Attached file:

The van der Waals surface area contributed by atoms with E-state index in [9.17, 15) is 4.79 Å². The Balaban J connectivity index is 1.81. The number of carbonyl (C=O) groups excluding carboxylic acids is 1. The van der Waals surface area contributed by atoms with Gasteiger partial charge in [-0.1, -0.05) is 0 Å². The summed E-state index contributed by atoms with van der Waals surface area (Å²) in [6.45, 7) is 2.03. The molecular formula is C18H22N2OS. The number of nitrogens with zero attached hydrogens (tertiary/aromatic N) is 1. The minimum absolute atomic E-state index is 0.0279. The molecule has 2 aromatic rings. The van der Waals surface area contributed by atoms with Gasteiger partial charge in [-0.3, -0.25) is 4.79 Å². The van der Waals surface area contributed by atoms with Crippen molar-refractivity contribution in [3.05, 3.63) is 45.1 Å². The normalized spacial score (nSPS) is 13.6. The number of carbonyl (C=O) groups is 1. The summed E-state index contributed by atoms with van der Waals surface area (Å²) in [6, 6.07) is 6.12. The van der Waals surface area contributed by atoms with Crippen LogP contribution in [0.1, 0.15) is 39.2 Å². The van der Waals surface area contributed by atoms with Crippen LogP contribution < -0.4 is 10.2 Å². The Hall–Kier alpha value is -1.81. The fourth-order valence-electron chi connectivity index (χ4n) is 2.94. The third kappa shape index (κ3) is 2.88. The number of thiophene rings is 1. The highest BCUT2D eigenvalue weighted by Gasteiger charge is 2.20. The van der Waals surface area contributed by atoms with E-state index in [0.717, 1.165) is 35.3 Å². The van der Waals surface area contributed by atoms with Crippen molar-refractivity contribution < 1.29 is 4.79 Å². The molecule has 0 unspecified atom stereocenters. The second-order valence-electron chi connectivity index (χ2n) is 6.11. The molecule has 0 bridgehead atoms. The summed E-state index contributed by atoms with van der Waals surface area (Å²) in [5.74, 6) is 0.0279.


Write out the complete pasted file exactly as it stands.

The van der Waals surface area contributed by atoms with E-state index in [9.17, 15) is 4.79 Å². The Balaban J connectivity index is 1.81. The number of carbonyl (C=O) groups excluding carboxylic acids is 1. The van der Waals surface area contributed by atoms with Gasteiger partial charge in [-0.1, -0.05) is 0 Å². The summed E-state index contributed by atoms with van der Waals surface area (Å²) in [6.45, 7) is 2.03. The molecular formula is C18H22N2OS. The number of nitrogens with zero attached hydrogens (tertiary/aromatic N) is 1. The minimum absolute atomic E-state index is 0.0279. The molecule has 2 aromatic rings. The van der Waals surface area contributed by atoms with Gasteiger partial charge in [-0.3, -0.25) is 4.79 Å². The van der Waals surface area contributed by atoms with Crippen molar-refractivity contribution in [3.05, 3.63) is 45.1 Å². The normalized spacial score (nSPS) is 13.6. The number of carbonyl (C=O) groups is 1. The summed E-state index contributed by atoms with van der Waals surface area (Å²) in [6, 6.07) is 6.12. The van der Waals surface area contributed by atoms with Crippen LogP contribution in [0.1, 0.15) is 39.2 Å². The van der Waals surface area contributed by atoms with Crippen LogP contribution < -0.4 is 10.2 Å². The Hall–Kier alpha value is -1.81. The fourth-order valence-electron chi connectivity index (χ4n) is 2.94. The third kappa shape index (κ3) is 2.88. The number of thiophene rings is 1. The highest BCUT2D eigenvalue weighted by Gasteiger charge is 2.20. The van der Waals surface area contributed by atoms with E-state index in [0.717, 1.165) is 35.3 Å². The van der Waals surface area contributed by atoms with Crippen molar-refractivity contribution < 1.29 is 4.79 Å². The molecule has 0 unspecified atom stereocenters. The second-order valence-electron chi connectivity index (χ2n) is 6.11. The molecule has 0 bridgehead atoms. The summed E-state index contributed by atoms with van der Waals surface area (Å²) in [5.74, 6) is 0.0279.